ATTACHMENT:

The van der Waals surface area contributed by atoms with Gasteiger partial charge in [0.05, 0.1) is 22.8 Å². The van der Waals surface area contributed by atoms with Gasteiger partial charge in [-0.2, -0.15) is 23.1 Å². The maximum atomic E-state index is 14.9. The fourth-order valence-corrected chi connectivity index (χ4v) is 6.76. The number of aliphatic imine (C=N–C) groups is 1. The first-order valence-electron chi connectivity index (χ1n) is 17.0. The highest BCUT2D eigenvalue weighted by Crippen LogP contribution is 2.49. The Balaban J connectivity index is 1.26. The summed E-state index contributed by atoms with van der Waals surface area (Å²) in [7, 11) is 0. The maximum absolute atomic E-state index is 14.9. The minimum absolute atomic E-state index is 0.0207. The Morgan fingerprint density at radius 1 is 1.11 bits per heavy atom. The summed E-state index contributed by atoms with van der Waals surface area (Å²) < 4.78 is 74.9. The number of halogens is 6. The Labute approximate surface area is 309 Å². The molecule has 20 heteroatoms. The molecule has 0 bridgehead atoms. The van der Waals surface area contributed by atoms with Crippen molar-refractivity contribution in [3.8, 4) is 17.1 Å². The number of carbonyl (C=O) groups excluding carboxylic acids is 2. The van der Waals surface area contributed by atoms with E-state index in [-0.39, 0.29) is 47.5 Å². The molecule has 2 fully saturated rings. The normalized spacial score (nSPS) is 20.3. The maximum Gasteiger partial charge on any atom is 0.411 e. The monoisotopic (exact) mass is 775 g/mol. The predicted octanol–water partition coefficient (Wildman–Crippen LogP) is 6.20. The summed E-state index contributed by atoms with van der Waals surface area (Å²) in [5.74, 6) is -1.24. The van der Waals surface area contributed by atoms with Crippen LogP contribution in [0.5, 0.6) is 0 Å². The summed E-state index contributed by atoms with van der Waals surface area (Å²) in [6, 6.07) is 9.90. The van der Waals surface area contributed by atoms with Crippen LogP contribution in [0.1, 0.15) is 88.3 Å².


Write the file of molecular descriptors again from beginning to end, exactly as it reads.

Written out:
The van der Waals surface area contributed by atoms with Gasteiger partial charge in [0.05, 0.1) is 22.8 Å². The van der Waals surface area contributed by atoms with Gasteiger partial charge in [-0.2, -0.15) is 23.1 Å². The maximum atomic E-state index is 14.9. The fourth-order valence-corrected chi connectivity index (χ4v) is 6.76. The number of aliphatic imine (C=N–C) groups is 1. The first-order valence-electron chi connectivity index (χ1n) is 17.0. The highest BCUT2D eigenvalue weighted by Crippen LogP contribution is 2.49. The Balaban J connectivity index is 1.26. The summed E-state index contributed by atoms with van der Waals surface area (Å²) in [7, 11) is 0. The maximum absolute atomic E-state index is 14.9. The minimum absolute atomic E-state index is 0.0207. The Morgan fingerprint density at radius 1 is 1.11 bits per heavy atom. The summed E-state index contributed by atoms with van der Waals surface area (Å²) < 4.78 is 74.9. The number of halogens is 6. The Labute approximate surface area is 309 Å². The molecule has 20 heteroatoms. The molecule has 0 bridgehead atoms. The van der Waals surface area contributed by atoms with Crippen molar-refractivity contribution in [3.8, 4) is 17.1 Å². The number of carbonyl (C=O) groups excluding carboxylic acids is 2. The van der Waals surface area contributed by atoms with E-state index in [-0.39, 0.29) is 47.5 Å². The molecule has 2 fully saturated rings. The normalized spacial score (nSPS) is 20.3. The maximum Gasteiger partial charge on any atom is 0.411 e. The monoisotopic (exact) mass is 775 g/mol. The predicted octanol–water partition coefficient (Wildman–Crippen LogP) is 6.20. The summed E-state index contributed by atoms with van der Waals surface area (Å²) in [5.74, 6) is -1.24. The van der Waals surface area contributed by atoms with Crippen LogP contribution in [0.5, 0.6) is 0 Å². The summed E-state index contributed by atoms with van der Waals surface area (Å²) in [6, 6.07) is 9.90. The van der Waals surface area contributed by atoms with Crippen LogP contribution in [0.1, 0.15) is 88.3 Å².